Paige Nelson: Ultimate Frisbee Captain and Shell’s Graphic Designer
Last month, Maryland’s Club Ultimate captain, Paige Nelson, and her team, competed in the Colonial Division-I Conference Tournament. After a weekend of convincing victories over all seven other teams from the Maryland, Delaware, and D.C. area, Women’s Ultimate Frisbee secured a spot in the Regional Tournament, where two weeks later they earned third place.
You may think of two people casually throwing a disc back and forth in a park when you hear “Ultimate Frisbee,” but the sport is far from just a game of catch. In fact, UMD’s Club Team practices five days a week for a total of eleven hours, and participates in a tournament almost every weekend during the spring semester. Paige has played on the team all four years she has attended Maryland and admits that her senior year as been as much Ultimate Frisbee as it has been computer science. “Ultimate Frisbee is so much of my free time because I love the sport and it has such a great community.”
Although the competitiveness within Ultimate matches any other sport, the game-time dynamics are substantially different. Try to remember the last hockey, football, or basketball game you watched. There was probably at least one of the following: coaches yelling at their players, fans booing refs, or physical and verbal confrontations between athletes.
Unlike almost every sport at Maryland, Club Ultimate has no refs, so players make their own calls, which leads to an entirely different environment in comparison with other sports. Ultimate Frisbee players are undoubtedly fierce competitors, but they strive to maintain the spirit of the game and they aren’t shy to appreciate impressive plays of opposing teams. Paige adds, “It’s all about enjoying yourself, making good calls, and celebrating your team and the other team.”
In between her commitment to Ultimate Frisbee and her academics, Paige developed an interest for graphic design and began experimenting with Adobe’s Photoshop and Illustrator. Paige’s advisor, Brandi Adams, noticed her new enthusiasm for computer-based artwork and asked her to make posters and other advertisements for miscellaneous departmental events. Her success with these smaller scale projects eventually led to her considerable involvement in the latest issue of Shell. Paige was hired to construct a cover to cover design for the magazine (not an easy task for someone who taught herself how to navigate the software she would need to implement the design). “I think the handful of art courses I took as electives helped and just practicing with [Photoshop and Illustrator] a lot on my own.”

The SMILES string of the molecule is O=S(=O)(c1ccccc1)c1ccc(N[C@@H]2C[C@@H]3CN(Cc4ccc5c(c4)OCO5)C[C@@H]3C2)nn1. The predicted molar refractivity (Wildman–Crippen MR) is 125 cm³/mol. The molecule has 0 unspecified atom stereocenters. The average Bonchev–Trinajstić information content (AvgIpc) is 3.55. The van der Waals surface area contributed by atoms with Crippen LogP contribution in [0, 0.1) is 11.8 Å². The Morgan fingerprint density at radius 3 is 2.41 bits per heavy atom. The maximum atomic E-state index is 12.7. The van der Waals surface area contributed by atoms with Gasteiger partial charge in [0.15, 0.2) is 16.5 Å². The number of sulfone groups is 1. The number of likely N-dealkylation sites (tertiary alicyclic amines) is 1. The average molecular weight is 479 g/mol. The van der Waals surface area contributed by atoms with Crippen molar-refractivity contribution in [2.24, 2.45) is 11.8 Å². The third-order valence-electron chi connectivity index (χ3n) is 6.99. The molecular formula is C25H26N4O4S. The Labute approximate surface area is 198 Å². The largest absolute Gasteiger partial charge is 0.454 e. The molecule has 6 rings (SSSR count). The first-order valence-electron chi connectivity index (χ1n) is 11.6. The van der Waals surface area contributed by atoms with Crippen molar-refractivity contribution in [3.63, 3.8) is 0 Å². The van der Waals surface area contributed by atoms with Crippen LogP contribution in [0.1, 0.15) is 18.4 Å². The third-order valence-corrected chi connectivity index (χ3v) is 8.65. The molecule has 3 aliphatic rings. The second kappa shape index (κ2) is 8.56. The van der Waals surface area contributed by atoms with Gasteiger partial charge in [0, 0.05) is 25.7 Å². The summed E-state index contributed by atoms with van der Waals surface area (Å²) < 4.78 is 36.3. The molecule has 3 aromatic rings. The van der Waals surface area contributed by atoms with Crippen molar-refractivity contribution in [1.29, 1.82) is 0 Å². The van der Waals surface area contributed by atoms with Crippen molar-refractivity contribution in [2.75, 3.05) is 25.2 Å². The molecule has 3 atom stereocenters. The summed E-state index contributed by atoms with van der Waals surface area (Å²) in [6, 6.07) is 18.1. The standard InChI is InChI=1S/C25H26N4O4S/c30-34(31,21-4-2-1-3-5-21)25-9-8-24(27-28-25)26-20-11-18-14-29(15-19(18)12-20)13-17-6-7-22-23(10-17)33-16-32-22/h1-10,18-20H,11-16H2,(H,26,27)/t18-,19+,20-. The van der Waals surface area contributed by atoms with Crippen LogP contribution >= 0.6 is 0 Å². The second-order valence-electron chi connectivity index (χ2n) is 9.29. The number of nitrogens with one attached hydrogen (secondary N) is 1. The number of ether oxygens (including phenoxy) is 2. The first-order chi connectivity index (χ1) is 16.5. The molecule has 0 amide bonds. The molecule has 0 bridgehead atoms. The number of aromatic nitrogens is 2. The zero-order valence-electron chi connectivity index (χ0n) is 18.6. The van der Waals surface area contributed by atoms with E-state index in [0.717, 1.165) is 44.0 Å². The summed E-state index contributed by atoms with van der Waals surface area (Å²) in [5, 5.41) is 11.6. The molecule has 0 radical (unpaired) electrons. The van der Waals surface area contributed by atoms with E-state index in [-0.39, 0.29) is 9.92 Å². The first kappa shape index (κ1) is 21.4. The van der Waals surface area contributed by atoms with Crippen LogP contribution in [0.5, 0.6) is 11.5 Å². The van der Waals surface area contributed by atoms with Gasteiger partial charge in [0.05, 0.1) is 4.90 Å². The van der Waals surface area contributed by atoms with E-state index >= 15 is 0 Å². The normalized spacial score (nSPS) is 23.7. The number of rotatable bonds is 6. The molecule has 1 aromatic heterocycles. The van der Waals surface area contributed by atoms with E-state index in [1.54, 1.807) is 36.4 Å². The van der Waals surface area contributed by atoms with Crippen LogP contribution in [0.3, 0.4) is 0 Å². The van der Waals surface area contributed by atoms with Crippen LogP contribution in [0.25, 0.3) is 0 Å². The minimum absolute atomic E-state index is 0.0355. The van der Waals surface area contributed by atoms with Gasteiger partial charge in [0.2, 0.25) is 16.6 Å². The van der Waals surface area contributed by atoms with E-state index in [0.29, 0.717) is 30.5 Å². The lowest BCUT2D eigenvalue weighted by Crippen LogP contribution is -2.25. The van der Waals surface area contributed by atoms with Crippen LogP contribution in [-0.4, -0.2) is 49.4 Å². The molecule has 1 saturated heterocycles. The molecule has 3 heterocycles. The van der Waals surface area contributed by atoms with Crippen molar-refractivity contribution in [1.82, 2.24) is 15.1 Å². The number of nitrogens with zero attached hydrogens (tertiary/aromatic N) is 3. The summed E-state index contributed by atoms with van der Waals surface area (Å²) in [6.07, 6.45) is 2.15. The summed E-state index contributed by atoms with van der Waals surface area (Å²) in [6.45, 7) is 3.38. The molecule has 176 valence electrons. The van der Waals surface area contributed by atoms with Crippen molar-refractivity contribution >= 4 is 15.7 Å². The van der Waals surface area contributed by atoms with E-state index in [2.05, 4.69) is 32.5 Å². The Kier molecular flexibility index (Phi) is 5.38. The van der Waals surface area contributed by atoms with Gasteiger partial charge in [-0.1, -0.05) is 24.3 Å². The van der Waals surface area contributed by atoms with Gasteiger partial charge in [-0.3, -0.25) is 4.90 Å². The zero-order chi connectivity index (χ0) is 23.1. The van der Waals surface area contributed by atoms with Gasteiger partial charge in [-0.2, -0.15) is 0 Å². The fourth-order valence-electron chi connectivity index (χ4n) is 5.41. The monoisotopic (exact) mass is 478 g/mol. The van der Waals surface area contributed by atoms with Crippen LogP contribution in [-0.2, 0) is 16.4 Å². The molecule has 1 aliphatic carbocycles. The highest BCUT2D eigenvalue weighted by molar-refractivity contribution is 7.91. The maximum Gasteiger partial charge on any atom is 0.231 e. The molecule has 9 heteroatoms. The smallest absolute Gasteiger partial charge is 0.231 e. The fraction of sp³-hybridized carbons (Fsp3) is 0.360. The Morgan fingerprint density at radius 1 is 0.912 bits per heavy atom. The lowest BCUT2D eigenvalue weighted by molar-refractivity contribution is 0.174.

The past two summers, Paige has interned with Amazon in Seattle, Washington, where she worked on a team that provides the software development kit for the Amazon Fire Phone. Most recently, she was assigned her own project, which entailed creating a ratings and review tool for developers making apps for the Fire Phone. The tool allowed users to give feedback for the SDK and highlight what was helpful and what needed improvement. Paige is returning to Amazon after graduating, but this time she will be in their Virginia office, working for Amazon’s Web Services, specifically with Amazon’s Elastic Compute Cloud, a cloud utility that enables developers to rent computing resources needed to build and run their own applications.
Paige plans on joining an Ultimate Frisbee league in the area and hopes to continue working for the Shell magazine upon graduation. “If I can keep designing for the department, then I will get more experience and be able to work towards what I really want to be doing.” Through her experience with programming mobile applications, Paige feels that from start to finish her favorite part is building an accessible and attractive interface. So sure enough, Paige’s dream job integrates art with computer science, one that not only utilizes her abilities as a programmer, but her creativity and design talent as well.
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